How thankful I am for God’s word and his encouragement when I feel this way! Galatians 6:9 reads “And let us not grow weary of doing good, for in due season we will reap, if we do not give up”. Parenting can be a long season of sowing and we can feel we don’t have much to reap. But God is at work in us just as much in this season of our lives as any other. As we (once again) hang out the washing, and make that meal, and rock that crying baby we can know God is teaching us to persevere, to deny ourselves, to love and care for those who won’t necessarily thank us. We have a Father who does see as we sow. Who sees us doing good and living with Him as Lord and is delighted in us and has a heavenly rest waiting for us.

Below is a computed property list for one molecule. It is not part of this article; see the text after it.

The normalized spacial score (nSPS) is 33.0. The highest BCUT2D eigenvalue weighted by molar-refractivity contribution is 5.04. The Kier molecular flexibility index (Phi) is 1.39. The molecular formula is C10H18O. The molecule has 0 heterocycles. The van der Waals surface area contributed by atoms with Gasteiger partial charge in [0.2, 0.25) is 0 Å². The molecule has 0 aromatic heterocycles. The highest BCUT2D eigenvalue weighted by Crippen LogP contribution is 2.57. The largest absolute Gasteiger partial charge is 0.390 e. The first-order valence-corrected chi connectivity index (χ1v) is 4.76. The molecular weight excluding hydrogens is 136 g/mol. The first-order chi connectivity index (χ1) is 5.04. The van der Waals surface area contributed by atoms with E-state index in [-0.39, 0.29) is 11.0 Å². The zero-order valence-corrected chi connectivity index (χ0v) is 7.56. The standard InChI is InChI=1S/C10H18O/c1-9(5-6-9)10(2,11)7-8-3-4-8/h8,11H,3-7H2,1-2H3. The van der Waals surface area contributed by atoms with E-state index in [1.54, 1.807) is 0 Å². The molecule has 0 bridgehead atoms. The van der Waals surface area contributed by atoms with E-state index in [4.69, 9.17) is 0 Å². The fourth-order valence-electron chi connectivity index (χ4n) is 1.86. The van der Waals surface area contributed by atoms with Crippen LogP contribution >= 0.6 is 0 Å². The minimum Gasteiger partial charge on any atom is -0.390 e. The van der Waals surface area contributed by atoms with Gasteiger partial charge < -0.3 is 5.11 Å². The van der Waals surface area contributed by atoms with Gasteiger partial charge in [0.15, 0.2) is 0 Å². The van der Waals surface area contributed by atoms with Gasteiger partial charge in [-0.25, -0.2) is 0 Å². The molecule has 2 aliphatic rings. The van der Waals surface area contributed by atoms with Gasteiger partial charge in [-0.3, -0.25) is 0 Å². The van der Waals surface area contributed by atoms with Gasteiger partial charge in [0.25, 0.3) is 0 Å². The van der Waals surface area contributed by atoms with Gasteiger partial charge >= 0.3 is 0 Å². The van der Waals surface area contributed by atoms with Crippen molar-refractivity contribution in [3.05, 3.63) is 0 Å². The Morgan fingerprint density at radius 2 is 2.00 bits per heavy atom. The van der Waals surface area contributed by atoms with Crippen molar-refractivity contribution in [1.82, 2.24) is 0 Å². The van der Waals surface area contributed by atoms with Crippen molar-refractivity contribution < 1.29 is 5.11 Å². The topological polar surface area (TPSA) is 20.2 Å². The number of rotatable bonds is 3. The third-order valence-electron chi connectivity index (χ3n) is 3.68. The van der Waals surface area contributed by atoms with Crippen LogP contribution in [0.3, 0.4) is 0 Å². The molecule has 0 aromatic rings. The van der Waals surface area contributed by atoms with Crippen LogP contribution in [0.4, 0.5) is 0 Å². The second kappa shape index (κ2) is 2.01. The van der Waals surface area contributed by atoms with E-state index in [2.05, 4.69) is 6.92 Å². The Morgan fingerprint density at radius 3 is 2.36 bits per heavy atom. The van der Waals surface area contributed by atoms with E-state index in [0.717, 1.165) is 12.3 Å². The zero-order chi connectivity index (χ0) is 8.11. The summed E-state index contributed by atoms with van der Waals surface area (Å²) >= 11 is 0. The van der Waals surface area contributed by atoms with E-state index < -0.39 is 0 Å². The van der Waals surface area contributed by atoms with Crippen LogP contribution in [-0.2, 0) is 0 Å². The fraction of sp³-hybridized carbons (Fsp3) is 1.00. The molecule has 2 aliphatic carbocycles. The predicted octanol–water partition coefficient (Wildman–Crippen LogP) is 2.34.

So dear sisters, although we might feel physically tired, let us not grow weary of doing good in our parenting. Let us remember that we serve the one who forgives us our sins and failures and who strengthens us to do the good He has prepared for us to do.
Photo by Alexander Dummer on Unsplash